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Arts & Sciences Council discusses proposal to amend foreign language requirement for students with disabilities

The Arts & Sciences Council heard a proposal to alter the foreign language requirement for students with disabilities that prevent them from taking language classes on Thursday. It also heard from the Trinity College Office of Technology Services regarding Duke’s shift to Canvas from Sakai.

Professor of Physics Joshua Socolar, chair of the council, said that each year, there is a small number of students — around five — that have “extreme difficulty,” indicated by the Student Disability Access Office, in completing Trinity’s foreign language requirement. 

He said that academic deans have been struggling to ensure these students fulfill the foreign language requirement while working around disability accommodations, as required by law. 

“What is needed is an acceptable pathway for these students to fulfill their curricular requirements, which means that we have to define alternative requirements that we're calling foreign language substitution pathways,” he said.

Until now, Socolar said, some students with qualifying disabilities have been allowed to graduate without “technically fulfilling the curricular requirements” because to require them to do it was illegal or unreasonable. 

Leadership of the Trinity Language Council worked with language department chairs and the SDAO office to develop such a pathway, which the Arts and Sciences Council will vote on at its next meeting.

The proposal on the table, presented by Luciana Fellin, professor of the practice of romance studies, allows students with “compounding difficulties” that prevent them from learning a foreign language to take three classes taught in English that explore “a new culture and language area.”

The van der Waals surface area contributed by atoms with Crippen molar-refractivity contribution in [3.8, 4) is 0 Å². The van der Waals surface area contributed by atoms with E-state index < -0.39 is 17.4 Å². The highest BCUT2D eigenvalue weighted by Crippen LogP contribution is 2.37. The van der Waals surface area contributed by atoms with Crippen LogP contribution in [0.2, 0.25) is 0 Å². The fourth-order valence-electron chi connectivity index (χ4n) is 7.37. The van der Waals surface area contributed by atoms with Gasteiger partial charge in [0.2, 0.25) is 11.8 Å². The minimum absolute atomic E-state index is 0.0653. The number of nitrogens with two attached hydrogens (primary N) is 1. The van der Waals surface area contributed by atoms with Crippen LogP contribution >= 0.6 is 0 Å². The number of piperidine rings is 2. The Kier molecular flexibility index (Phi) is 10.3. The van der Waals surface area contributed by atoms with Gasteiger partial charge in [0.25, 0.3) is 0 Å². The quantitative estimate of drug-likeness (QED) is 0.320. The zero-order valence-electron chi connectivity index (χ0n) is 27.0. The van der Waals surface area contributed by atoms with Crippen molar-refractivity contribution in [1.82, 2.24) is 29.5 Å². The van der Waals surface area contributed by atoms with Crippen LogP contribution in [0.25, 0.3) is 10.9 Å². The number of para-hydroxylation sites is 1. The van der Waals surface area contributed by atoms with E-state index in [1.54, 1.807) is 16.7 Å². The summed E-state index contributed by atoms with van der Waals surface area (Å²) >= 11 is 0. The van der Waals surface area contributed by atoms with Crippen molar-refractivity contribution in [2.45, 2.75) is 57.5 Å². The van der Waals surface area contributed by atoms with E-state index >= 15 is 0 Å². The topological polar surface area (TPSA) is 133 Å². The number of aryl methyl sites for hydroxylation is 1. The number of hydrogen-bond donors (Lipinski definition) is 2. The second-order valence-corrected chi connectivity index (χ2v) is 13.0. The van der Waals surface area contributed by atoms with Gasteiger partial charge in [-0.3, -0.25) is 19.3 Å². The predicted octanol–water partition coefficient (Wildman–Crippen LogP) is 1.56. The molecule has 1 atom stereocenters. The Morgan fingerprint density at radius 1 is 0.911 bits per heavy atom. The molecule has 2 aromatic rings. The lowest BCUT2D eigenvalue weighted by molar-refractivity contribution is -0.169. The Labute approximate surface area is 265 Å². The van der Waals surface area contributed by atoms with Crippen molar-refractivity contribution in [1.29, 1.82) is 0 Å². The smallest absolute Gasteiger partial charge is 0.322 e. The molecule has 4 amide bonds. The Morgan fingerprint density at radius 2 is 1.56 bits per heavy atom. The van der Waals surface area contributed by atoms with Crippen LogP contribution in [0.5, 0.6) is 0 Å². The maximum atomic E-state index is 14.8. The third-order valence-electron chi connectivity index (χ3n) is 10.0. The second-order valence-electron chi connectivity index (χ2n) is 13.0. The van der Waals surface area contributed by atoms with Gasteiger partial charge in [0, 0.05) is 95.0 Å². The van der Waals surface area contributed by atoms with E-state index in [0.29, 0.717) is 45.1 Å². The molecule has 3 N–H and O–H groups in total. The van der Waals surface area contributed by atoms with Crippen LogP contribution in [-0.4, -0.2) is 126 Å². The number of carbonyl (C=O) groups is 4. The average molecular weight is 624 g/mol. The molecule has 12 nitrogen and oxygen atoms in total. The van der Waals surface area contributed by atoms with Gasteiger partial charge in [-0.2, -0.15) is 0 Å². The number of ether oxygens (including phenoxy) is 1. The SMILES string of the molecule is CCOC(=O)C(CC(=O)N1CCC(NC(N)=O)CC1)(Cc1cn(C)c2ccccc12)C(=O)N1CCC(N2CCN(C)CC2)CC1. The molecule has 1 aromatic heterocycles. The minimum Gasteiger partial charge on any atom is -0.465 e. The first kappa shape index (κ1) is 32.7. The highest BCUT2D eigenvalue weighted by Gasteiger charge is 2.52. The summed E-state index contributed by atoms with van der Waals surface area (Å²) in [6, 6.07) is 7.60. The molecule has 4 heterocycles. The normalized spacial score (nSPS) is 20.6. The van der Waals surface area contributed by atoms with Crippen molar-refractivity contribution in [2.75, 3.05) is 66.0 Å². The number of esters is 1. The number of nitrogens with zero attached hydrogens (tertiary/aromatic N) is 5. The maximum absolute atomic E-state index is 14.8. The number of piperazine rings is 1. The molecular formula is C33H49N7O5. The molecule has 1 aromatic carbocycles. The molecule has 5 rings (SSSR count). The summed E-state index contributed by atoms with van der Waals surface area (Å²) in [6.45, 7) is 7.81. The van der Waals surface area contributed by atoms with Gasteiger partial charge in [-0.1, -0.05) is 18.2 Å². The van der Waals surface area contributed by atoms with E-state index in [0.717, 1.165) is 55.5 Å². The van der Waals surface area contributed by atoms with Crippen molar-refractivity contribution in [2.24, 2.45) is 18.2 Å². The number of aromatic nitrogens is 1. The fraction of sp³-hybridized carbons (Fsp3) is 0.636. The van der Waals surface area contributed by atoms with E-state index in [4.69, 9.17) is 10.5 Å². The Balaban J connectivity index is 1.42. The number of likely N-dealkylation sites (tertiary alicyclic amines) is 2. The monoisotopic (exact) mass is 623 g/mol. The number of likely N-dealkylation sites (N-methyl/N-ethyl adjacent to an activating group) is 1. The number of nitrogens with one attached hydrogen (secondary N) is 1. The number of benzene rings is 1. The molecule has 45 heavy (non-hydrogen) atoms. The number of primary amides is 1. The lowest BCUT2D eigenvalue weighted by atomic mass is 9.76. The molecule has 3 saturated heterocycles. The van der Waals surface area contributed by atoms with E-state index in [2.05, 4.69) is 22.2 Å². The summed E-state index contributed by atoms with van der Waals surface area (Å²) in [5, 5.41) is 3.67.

Foreign language departments that offer such classes are the German studies, Slavic and Eurasian studies and romance studies departments. 

Fellin said that it is suggested that these students delve into coursework that encompass a single area or region, and should ideally be sequential. In exceptional cases, she said, students can take introductory courses in three different foreign language departments.

Study abroad experiences, provided they are related to a target language other than English, can count up to two of the required three credits. Transfer students eligible for this pathway can apply up to two credits before matriculation at Duke towards the requirement.

Faculty on the Council had mixed reactions to the proposal.

Alex Rosenberg, R. Taylor Cole distinguished professor of philosophy, was skeptical of whether the proposal was sufficiently in the spirit of the requirement. He said that knowing what the disabilities themselves were would help faculty understand the degree to which the proposal satisfies the requirement to the best of its ability.

According to Socolar, SDAO was “very reluctant” to provide examples of students who would qualify for the pathway, because the cases are all different and it doesn’t want to “give the impression that there is a particular theme” that needs to be addressed.

Faculty were also concerned that if the pathway is approved as a part of Trinity’s curriculum, the number of students requesting and receiving accommodations would increase.

Professor of Classical Studies Micaela Janan said that it should be made clearer that the pathway is for students who have disabilities that “prevent” them from learning a second language, and not simply “hinder” them.

“I just thought about the fact that it seems to open the door wider to anybody who has a difficulty learning a language,” she said.

Socolar said that students approved for this pathway must be certified as having a disability that prevents them from learning a second language by SDAO.

“The professional staff at SDAO make a determination and they don't accept all student requests,” Socolar said. 

In other business 

Edward Gomes, senior associate dean for Trinity College’s Office of Technology Services, provided an update to the Council about Duke’s shift to Canvas as its learning management system and a presentation about endpoint management software.

The shift to a new learning management system will start in the fall of 2023, when faculty will be able to opt into Canvas. By fall of 2024, according to Gomes, all courses will be on Canvas by default. Sakai will be around for some period after Canvas becomes the default. 

“This is something that we really do need to do. We've been on this system for a long time. Ten years,” Gomes said. “We are one of the last of our peers to move off of Sakai onto some other platform.” 

Currently, the Fuqua School of Business and the School of Medicine both use Canvas as their learning management system.

Adway S. Wadekar profile
Adway S. Wadekar | University News Editor

Adway S. Wadekar is a Trinity sophomore and a university news editor of The Chronicle's 118th volume. He has also contributed to the sports section.


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